This post was inspired from the book “ Flickering Pixels: How Technology Shapes Your Faith” by Shane Hipps

… to be continued


June 24, 2009 at 4:26 pm Leave a comment

Media shapes your belief ~ part 2

imageNot separating the message from the medium was a shortfall of Narcissus – the Greek mythological hero. Narcissus was blessed with supernatural good looks. All the women of the world adored him. All the maidens could not have him and wined and complained to the Greek gods. So the gods created a pool of pure silver water in the woods. Narcissus discovered this pool and when he leaned over to drink he was stunned by his own reflection. He mistook the image for a handsome water spirit and he fell in love with his  own reflection.

When he leaned over to kiss his fair face, the reflection fled upon contact as the liquid was disturbed. In time the image would return and he would become enamored once again. This continued over and over until in time Narcissus withered and died.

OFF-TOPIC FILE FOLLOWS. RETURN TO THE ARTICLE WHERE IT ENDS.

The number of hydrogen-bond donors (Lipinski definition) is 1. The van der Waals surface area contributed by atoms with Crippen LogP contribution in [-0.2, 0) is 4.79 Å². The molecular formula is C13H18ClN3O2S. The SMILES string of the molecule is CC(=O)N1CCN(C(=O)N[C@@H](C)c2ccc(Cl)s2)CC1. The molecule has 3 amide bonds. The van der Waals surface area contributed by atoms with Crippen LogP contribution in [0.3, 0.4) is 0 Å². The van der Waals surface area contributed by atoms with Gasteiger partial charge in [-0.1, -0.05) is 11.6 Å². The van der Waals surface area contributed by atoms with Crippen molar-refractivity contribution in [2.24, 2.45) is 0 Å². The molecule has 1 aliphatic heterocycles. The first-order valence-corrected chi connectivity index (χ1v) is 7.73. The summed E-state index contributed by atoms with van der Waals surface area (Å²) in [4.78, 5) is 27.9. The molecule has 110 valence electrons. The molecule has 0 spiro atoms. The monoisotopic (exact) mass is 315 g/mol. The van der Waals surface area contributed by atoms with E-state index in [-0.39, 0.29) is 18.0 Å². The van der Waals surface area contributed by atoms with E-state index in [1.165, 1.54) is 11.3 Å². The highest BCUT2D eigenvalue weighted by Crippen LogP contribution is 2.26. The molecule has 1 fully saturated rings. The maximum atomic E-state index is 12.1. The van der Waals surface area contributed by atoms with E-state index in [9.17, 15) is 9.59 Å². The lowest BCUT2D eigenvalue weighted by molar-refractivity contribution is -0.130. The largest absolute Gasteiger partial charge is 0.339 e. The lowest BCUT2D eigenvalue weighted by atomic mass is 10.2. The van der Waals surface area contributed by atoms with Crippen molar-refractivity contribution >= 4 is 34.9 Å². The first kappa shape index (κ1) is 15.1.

Most people say He fell in love with himself and that this was a story to warn against self love. But perhaps the chief error of narcissus was that he failed to recognize himself in the reflection. He was numb to his own extended image in the low tech medium of the silver water. He did not see the image as an extension of himself and so the image had the power to harm and ultimately kill him. If he had only understood the water was simply a medium, a mirror reflecting his own image, he would have gained control.

You must separate the message from the medium. Media is only as good as the message. Media itself is not evil. Now you may be thinking that the production value of some media is very bad, but that’s another topic all together.

This post was inspired from the book “ Flickering Pixels: How Technology Shapes Your Faith” by Shane Hipps

… to be continued


June 23, 2009 at 10:31 pm Leave a comment

Media shapes your belief


I usually get around to discussing media with people I meet. Some think today’s technology filled media is evil. Media is neither good or bad.  It’s neutral, like plumbing in a house that  doesn’t matter unless it springs a leak.